Now president of Gibb Epidemiology Consulting, Herman Gibb (EOH ’74) has more than 35 years of experience in health risk assessment and has provided expert consultation to a variety of international and national clients. He chairs the World Health Organization (WHO) Foodborne Epidemiology Reference Group Chemical Task Force and was a member of the Science Advisory Committee of the U.S. Transuranium and Uranium Registries and Presidential Advisory Board on Science, Technology, Engineering, Mathematics and Health. He serves as a professorial lecturer in environmental and occupational health at the George Washington University (GWU) Milken Institute School of Public Health and adjunct associate professor of pharmacology and physiology at GWU Medical Center.
Prior to starting his company in 2014, Gibb was president of Tetra Tech Sciences, where he managed contracts providing public health support to the Centers for Disease Control and Prevention, U.S. Environmental Protection Agency (EPA), Health Canada, and WHO. Before that he served as associate director for health and assistant center director at the EPA’s National Center for Environmental Assessment. He is an author of the EPA's Guidelines for Carcinogen Risk Assessment and Risk Assessment Principles and Practices. He received a Scientific and Technological Achievement Award from the EPA for his study of lung cancer mortality and clinical irritation among chromate production workers and the EPA Gold Medal for Exceptional Service for his work on the drinking water standard for arsenic. His study of chromate production workers utilized one of the most extensive industrial hygiene databases ever assembled and formed the basis of OSHA’s 2006 Permissible Exposure Limit on Hexavalent Chromium. He is an author of two WHO Environmental Health Criteria Documents: “Principles for the Assessment of Risks to Human Health from Exposure to Chemicals” and “Environmental Health Criteria Document on Arsenic and Arsenic Compounds.” His expertise with chromium exposures and carcinogenesis was acknowledged by his testimony before two U.S. Senate committees on the subject of hexavalent chromium, including one on injury to soldiers during the Iraq War.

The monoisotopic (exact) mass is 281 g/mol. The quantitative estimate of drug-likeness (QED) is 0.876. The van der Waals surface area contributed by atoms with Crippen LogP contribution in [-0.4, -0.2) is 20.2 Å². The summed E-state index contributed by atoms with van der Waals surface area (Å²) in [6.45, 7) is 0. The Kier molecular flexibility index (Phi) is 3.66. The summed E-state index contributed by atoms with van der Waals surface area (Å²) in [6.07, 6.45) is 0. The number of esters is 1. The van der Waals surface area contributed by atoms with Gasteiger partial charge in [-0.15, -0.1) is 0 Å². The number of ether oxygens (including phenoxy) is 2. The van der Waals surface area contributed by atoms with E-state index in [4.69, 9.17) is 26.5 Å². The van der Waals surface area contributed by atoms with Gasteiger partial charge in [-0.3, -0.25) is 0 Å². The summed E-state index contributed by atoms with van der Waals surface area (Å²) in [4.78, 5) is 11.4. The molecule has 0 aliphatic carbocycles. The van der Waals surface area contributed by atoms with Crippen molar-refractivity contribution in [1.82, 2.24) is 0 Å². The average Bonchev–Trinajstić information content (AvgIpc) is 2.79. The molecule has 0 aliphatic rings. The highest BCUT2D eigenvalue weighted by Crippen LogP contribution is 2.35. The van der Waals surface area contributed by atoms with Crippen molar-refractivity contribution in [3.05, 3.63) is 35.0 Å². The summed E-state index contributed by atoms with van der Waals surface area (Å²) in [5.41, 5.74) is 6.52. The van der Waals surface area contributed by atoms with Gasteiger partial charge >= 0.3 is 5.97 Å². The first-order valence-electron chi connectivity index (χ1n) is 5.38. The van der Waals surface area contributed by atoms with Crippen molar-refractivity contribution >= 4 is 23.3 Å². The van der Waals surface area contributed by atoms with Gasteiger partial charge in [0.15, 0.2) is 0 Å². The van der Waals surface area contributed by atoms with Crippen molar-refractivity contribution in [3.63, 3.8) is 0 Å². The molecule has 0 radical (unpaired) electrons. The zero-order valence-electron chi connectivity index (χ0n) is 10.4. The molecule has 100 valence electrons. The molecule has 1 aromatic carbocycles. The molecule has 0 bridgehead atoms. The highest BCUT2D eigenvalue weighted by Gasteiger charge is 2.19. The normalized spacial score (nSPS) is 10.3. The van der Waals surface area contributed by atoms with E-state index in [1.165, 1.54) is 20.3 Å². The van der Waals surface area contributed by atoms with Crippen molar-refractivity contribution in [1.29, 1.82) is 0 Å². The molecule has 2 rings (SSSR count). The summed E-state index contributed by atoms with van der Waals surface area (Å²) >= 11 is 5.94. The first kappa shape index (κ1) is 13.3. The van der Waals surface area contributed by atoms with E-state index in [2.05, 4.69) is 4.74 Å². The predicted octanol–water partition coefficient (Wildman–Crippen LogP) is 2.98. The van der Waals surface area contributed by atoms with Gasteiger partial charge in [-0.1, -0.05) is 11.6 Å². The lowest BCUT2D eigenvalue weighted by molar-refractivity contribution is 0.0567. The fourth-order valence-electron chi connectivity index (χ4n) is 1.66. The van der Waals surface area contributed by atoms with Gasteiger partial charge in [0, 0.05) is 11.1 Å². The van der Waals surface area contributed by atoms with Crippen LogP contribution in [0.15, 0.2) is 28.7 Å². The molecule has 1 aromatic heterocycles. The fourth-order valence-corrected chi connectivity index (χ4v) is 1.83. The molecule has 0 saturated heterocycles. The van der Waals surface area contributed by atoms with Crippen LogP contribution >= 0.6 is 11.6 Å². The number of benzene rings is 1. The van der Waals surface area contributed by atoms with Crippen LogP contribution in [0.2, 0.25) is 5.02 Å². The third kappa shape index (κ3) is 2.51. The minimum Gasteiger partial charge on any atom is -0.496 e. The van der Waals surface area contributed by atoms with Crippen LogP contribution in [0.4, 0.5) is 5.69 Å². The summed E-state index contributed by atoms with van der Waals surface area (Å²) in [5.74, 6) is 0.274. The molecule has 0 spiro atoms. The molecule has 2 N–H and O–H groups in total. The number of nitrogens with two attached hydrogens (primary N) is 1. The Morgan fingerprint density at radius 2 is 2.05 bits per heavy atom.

Gibb earned his MPH in environmental and occupational health in 1974 from Pitt Public Health.